The one thing that everybody seems to know about the Patent Office is that Albert Einstein used to work there. The esteemed scientist worked at a Swiss office in the years between 1902 and 1909, a period that also saw him publish four papers, including one detailing his theory of special relativity in 1905. Apart from that, the patent office arguably lacks much magic.
Notable patents and sales
The tech world might take umbrage with the latter statement, though. According to the former corporate lawyer David Drummond, major companies get excited about patents. A single smartphone can be protected with up to 250,000 of them, some of which don’t seem to have much of a purpose to the untrained eye.
Still, there’s no denying that there’s money to be earned from the pursuit of various patents. The Wired has previously reported on internal patent programs, i.e. employee to employer, that are worth somewhere between $500 and $4,000, depending on the company in question. However, the real money seems to come from something known as legacy patents, where an entire block of patents is bought from its holder.
Some of the more notable sales include Universal Display Corp’s purchase of 1,200 Fujifilm patents for $105m in 2012. Also, a sextet of companies including Apple and Microsoft bought 6,000 Nortel patents for $4.5bn in 2011, as part of an agreement that disadvantaged Google. Bill Gates’ former plaything acquired 925 patents from AOL for just over a billion dollars in 2012 as well.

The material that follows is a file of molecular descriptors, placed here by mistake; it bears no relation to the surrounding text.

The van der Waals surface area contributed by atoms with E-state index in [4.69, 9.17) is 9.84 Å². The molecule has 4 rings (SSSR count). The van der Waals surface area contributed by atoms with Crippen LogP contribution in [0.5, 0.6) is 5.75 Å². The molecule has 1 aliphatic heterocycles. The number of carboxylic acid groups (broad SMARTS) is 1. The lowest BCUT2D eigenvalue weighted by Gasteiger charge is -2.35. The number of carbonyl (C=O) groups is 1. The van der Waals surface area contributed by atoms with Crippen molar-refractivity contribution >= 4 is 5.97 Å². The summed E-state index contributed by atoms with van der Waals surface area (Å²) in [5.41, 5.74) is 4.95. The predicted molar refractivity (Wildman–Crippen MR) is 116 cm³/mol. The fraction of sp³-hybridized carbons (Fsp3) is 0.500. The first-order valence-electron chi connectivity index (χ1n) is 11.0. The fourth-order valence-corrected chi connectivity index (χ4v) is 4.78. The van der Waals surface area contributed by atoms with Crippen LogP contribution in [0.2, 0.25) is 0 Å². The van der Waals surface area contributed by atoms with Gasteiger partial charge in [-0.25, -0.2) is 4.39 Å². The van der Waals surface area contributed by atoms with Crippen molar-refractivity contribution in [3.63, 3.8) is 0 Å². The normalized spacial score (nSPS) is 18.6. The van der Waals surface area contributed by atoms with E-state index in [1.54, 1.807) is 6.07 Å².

What might seem strange is that the patent process can be a complicated one. A Forbes article on the topic lists difficulties such as the time required (up to several years) and the hundreds of thousands of dollars needed to hire a specialist lawyer, which, combined, can make filing for a patent seem undesirable. There’s also around a two-year wait and an 80-90% chance of failure once the United States Patent and Trademark Office gets hold of it.
Of course, patents are handed out all the time, especially in developing areas of tech. For instance, the Slots of Vegas online casino website recently reported on the granting of a patent to IGT, which permits users of its gaming software to play in alternative currencies. Slots of Vegas already accepts Bitcoin and Litecoin payments, as the industry moves away from more traditional payment providers towards digital wallets.
All the above considered, there do seem to be some quite significant barriers to patents for ordinary people. This works in favor of corporations, who are able to provide their own patent services to budding inventors. For example, the Microsoft website has a patent program called #MakeWhatsNext that has helped women secure patents for an underwater camera, a sickle cell diagnosis app, and a mosquito agitator, among other things.
Overall, patents are quite a closed-off world – but one that can attract the financial support of the biggest companies in the world.